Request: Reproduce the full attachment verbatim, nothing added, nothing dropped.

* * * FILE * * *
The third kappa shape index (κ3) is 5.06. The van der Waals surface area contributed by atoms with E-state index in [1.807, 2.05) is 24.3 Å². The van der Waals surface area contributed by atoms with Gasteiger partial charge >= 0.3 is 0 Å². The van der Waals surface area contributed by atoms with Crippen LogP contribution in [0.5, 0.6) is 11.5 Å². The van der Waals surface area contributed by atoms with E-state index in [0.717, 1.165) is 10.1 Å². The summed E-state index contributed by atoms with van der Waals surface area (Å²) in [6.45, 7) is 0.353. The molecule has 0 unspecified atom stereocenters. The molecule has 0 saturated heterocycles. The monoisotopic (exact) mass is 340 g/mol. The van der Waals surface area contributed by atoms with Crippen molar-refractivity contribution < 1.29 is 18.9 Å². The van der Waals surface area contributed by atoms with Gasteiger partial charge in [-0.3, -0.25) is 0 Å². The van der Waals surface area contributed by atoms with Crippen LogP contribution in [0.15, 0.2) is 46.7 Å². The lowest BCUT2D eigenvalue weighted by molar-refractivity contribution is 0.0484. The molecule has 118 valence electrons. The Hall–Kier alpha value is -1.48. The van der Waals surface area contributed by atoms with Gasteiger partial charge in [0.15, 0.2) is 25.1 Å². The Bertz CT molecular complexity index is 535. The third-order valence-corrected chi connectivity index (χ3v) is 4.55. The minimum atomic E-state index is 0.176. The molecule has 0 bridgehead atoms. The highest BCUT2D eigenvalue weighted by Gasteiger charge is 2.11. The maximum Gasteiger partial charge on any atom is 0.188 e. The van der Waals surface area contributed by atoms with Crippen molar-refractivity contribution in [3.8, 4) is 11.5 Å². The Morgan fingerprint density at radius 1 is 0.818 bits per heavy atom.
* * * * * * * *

The third kappa shape index (κ3) is 5.06. The van der Waals surface area contributed by atoms with E-state index in [1.807, 2.05) is 24.3 Å². The van der Waals surface area contributed by atoms with Gasteiger partial charge >= 0.3 is 0 Å². The van der Waals surface area contributed by atoms with Crippen LogP contribution in [0.5, 0.6) is 11.5 Å². The van der Waals surface area contributed by atoms with E-state index in [0.717, 1.165) is 10.1 Å². The summed E-state index contributed by atoms with van der Waals surface area (Å²) in [6.45, 7) is 0.353. The molecule has 0 unspecified atom stereocenters. The molecule has 0 saturated heterocycles. The monoisotopic (exact) mass is 340 g/mol. The van der Waals surface area contributed by atoms with Crippen molar-refractivity contribution < 1.29 is 18.9 Å². The van der Waals surface area contributed by atoms with Gasteiger partial charge in [-0.3, -0.25) is 0 Å². The van der Waals surface area contributed by atoms with Crippen LogP contribution in [0.15, 0.2) is 46.7 Å². The lowest BCUT2D eigenvalue weighted by molar-refractivity contribution is 0.0484. The molecule has 118 valence electrons. The Hall–Kier alpha value is -1.48. The van der Waals surface area contributed by atoms with Gasteiger partial charge in [0.15, 0.2) is 25.1 Å². The Bertz CT molecular complexity index is 535. The third-order valence-corrected chi connectivity index (χ3v) is 4.55. The minimum atomic E-state index is 0.176. The molecule has 0 bridgehead atoms. The highest BCUT2D eigenvalue weighted by Gasteiger charge is 2.11. The maximum Gasteiger partial charge on any atom is 0.188 e. The van der Waals surface area contributed by atoms with Crippen molar-refractivity contribution in [3.8, 4) is 11.5 Å². The Morgan fingerprint density at radius 1 is 0.818 bits per heavy atom.